Being Right


(First of two parts)

The function of the Supreme Court is pretty clear cut: to exercise judicial power, which “includes the duty of the courts of justice to settle actual controversies involving rights which are legally demandable and enforceable, and to determine whether or not there has been a grave abuse of discretion amounting to lack or excess of jurisdiction on the part of any branch or instrumentality of the Government.”

Article VIII does also provide that the Supreme Court shall exercise “administrative supervision over all courts and the personnel thereof,” as well as “promulgate rules concerning the protection and enforcement of constitutional rights, pleading, practice, and procedure in all courts, the admission to the practice of law, the Integrated Bar, and legal assistance to the underprivileged.” However, the foregoing “shall not diminish, increase, or modify substantive rights.”

In essence, the mandate of the Supreme Court is to decide cases in accordance with the Constitution and the laws made by Congress. It does not make policy or create rights. It instead is supposed to uphold the policy and rights determined by the two political branches (i.e., the Congress and the Executive) in accordance with the Constitution.

Hence, it is a bit baffling why the Supreme Court, through its Court Administrator “Officer in Charge,” would issue a Memorandum (dated May 12, 2023), addressed to all judges and court personnel, that “in celebration of the Pride Month” it will “hold its first ever nationwide ceremony on June 13, 2023 (Tuesday), to acknowledge and honor the LGBTQIA++ community by putting up the Pride Month tarpaulin bearing the official theme in all court stations and the placement of the Freedom Wall in every office.” Furthermore, “all are encouraged to wear the Pride shirts during the event.”

Baffling because it raises quite substantial questions that could affect the Supreme Court’s objectivity and the public’s perception of such objectivity. Perhaps this may be error, but as far as can be determined, the Supreme Court has not gone to such extents “to acknowledge and honor,” for example, indigenous peoples, handicapped children, single mothers, Muslims, entrepreneurs, or any other such sector in society, as it stated to do for the LGBTQIA++ community.

Ironically, it is indigenous peoples, handicapped children, single mothers, Muslims, and entrepreneurs that have actual specific laws enacted by Congress (some even with Constitutional provisions) that recognize them and their rights. This is important because, to repeat, the function of the Supreme Court is not to create policy but merely to uphold (by way of its rulings) the policy created by Congress and the Executive.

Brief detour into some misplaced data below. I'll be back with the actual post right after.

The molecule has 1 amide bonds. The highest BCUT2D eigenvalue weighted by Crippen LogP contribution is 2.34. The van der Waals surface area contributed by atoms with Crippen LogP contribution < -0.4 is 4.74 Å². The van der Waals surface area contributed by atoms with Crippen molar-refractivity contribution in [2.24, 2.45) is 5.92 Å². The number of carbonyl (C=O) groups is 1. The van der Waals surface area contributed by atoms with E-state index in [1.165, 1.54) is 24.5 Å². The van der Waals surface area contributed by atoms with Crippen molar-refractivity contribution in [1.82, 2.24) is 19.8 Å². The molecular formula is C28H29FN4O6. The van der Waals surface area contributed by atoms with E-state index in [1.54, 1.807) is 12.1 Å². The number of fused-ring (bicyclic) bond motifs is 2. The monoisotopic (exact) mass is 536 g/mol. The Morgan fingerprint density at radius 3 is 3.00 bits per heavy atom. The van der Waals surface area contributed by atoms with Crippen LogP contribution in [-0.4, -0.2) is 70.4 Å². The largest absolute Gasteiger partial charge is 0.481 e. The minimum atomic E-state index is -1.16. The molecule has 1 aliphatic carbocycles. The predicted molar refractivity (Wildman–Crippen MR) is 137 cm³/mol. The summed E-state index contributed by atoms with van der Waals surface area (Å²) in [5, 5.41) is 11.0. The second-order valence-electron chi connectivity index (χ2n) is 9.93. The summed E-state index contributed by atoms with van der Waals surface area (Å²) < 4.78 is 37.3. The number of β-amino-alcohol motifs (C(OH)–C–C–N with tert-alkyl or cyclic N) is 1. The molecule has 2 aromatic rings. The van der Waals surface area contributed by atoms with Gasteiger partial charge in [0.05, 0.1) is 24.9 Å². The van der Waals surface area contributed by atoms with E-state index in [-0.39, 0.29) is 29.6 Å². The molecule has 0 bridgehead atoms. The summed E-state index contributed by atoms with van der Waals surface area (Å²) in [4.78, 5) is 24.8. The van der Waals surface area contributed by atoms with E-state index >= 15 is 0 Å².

In the case of the LGBTQIA++, no law explicitly recognizes it. Not even the Safe Spaces Act refers to it. What the latter does mention is “sexual orientation.” However, heterosexuality is also an orientation and yet why hasn’t the Supreme Court expressly and specifically acknowledged and honored that as well? In fact, the recognition of the LGBTQIA++ as a legal category is still being debated in Congress, as can be seen in the years-long running deliberations on the SOGIE (Sexual Orientation and Gender Identity Expression Equality) bills. Which is as it should be. But it also means that the Supreme Court should refrain from judicially legislating a concept that the elected branches of government have deemed so far not to give official or legal recognition to.

Also consider that it would be profoundly inappropriate to excuse the Supreme Court’s decision to give particular treatment to the LGBTQIA++ by classifying it as a “marginalized community” because,

a.) as provided for in the immediately preceding paragraphs here;

b.) there is the indecipherable issue of what and who exactly makes up the LGBTQIA++ community; even setting aside the question of how the courts can determine if one is really a member of that community so as to enable the legal apportionment of rights, there are also the inherent contradictions (e.g., how can “L” be said to have any commonality with “T,” and what shared interests could “L” and “G” have vis-à-vis “B”?, and so on) that have been long ignored and need to be addressed; then, finally,

c.) how can a community that has “every June of the year” set aside to celebrate it be seriously called marginalized?

A community with likely 2-5% share of the Philippine population, a smaller share than the indigenous peoples (20%) and Muslims (10%), and yet one able to make universities, local government units, businesses, and even the Supreme Court itself feel obligated to pay homage to it can hardly be considered marginalized. The LGBTQIA++’s influence goes beyond the month of June: corporate policies, university courses, advertising, public parades, restaurants, and churches are compelled to adapt their facilities, even legislation or ordinances proposed or enacted. The LGBTQIA++ are practically extolled and celebrated every day all year round. That is not a marginalized community.

But to reiterate the crux of the issue, unlike the other aforementioned entities, the Supreme Court is duty bound to exhibit neutrality. Such practically is its inherent nature, as well as its job description.

What is interesting is that June is the anniversary month of the Supreme Court’s founding. June is also significant for the celebration of the National Flag and Independence Day. Finally, it is the month dedicated to the Sacred Heart of Jesus, a matter important to Catholics, of which 80% of the population belong to. And yet, it is the LGBTQIA++ that get not merely a day but an entire month to be acknowledged and honored by the Supreme Court.

(To be continued.)


Jemy Gatdula is a senior fellow of the Philippine Council for Foreign Relations and a Philippine Judicial Academy law lecturer for constitutional philosophy and jurisprudence

Twitter  @jemygatdula